Over time, my WSUS (Windows Server Update Services) Server began to consume alarming amounts of disk space, mainly due to neglect on my part. So, it was time for a bit of a tidy up.
Declining Superseded Updates
The most important thing to realise is that (even though there were over 30,000 items listed within the database) the only updates that are consuming disk space are the ones that have been approved. WSUS does not download updates that have a status of “Unapproved” or “Declined”.
So, lets have a look inside the console.
Go to “All Updates” and filter the results to “Approval: Approved” and “Status: Any”
From the screen capture (above) it can be seen that I have almost 5000 approved updates filling up my server drive. The download folder was in excess of 50GB.
All of these updates would have been required at some point, otherwise I would not have approved them. However, a significant proportion of these will have been “Superseded”. In other words, Microsoft has issued an update that replaces a previous one, and therefore only the newer one is required.
The first step will be to identify and “Superseded” updates and “Decline” them.
The easiest way to identify “superseded” updates is to show the “Supersedence” column within the WSUS Console.
The supersedence icon next to each update will enable us to identify updates that are no longer required:
||These updates (and any updates without an icon) have not been superseded. These updates are “current” and we need to keep them.
||These updates have been superseded, and (in most cases) are surplus to requirements.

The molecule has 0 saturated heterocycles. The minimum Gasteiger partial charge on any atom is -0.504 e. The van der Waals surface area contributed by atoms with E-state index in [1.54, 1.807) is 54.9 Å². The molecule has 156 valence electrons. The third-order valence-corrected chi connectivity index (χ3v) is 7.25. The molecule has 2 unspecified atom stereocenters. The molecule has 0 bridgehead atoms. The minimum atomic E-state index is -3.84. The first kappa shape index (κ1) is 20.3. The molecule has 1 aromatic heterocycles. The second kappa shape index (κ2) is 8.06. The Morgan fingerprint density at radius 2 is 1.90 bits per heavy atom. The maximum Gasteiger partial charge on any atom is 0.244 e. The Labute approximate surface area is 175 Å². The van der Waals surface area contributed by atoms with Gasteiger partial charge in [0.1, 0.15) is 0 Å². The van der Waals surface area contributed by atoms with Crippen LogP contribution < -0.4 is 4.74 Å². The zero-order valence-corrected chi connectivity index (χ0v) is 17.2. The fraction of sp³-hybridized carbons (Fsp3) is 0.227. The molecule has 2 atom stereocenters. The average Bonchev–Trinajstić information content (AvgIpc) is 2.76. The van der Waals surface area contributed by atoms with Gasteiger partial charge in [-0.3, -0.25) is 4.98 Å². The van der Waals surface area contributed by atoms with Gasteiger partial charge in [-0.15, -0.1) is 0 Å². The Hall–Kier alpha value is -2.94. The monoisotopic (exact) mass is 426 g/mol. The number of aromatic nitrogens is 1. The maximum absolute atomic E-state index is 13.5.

As stated above, we are only interested in superseded items. Anything that has not been superseded may be needed.
So, let’s go ahead and select a few superseded updates and “Decline” them.
You should only select updates that have been superseded, and where the “Needed” count is zero and the “Installed / Not Applicable” value is 100%.
Just select a dozen or so items to begin with. Then, click on “Decline” (and “Yes” to confirm).
WSUS Server Cleanup Wizard
After “Declining” the updates, Run the WSUS Server Cleanup Wizard. You should see some “Unused” updates have been removed and some disk space has been recovered.
When you are satisfied with the results, go ahead and decline a larger batch of updates. Remember to make sure that they are:
- Needed Count = 0
- Installed / Not Applicable = 100%
A Warning about “WSUS Updates”
These are updates to the WSUS Service itself. If you have inadvertently declined any of these updates, you will need to re-approve them. Otherwise, the WSUS system will not operate properly.
Within “Updates”, go to the “WSUS Updates” container and approve all updates that are listed as “Not Approved”.
“Un-approving” (rather than “Declining) Updates
It is just as valid to “un-approve” updates as it is to “decline” them. However, I found that when an update is “un-approved”, the WSUS Cleanup Wizard waits for 30 days before deleting the download files from the WSUS folder.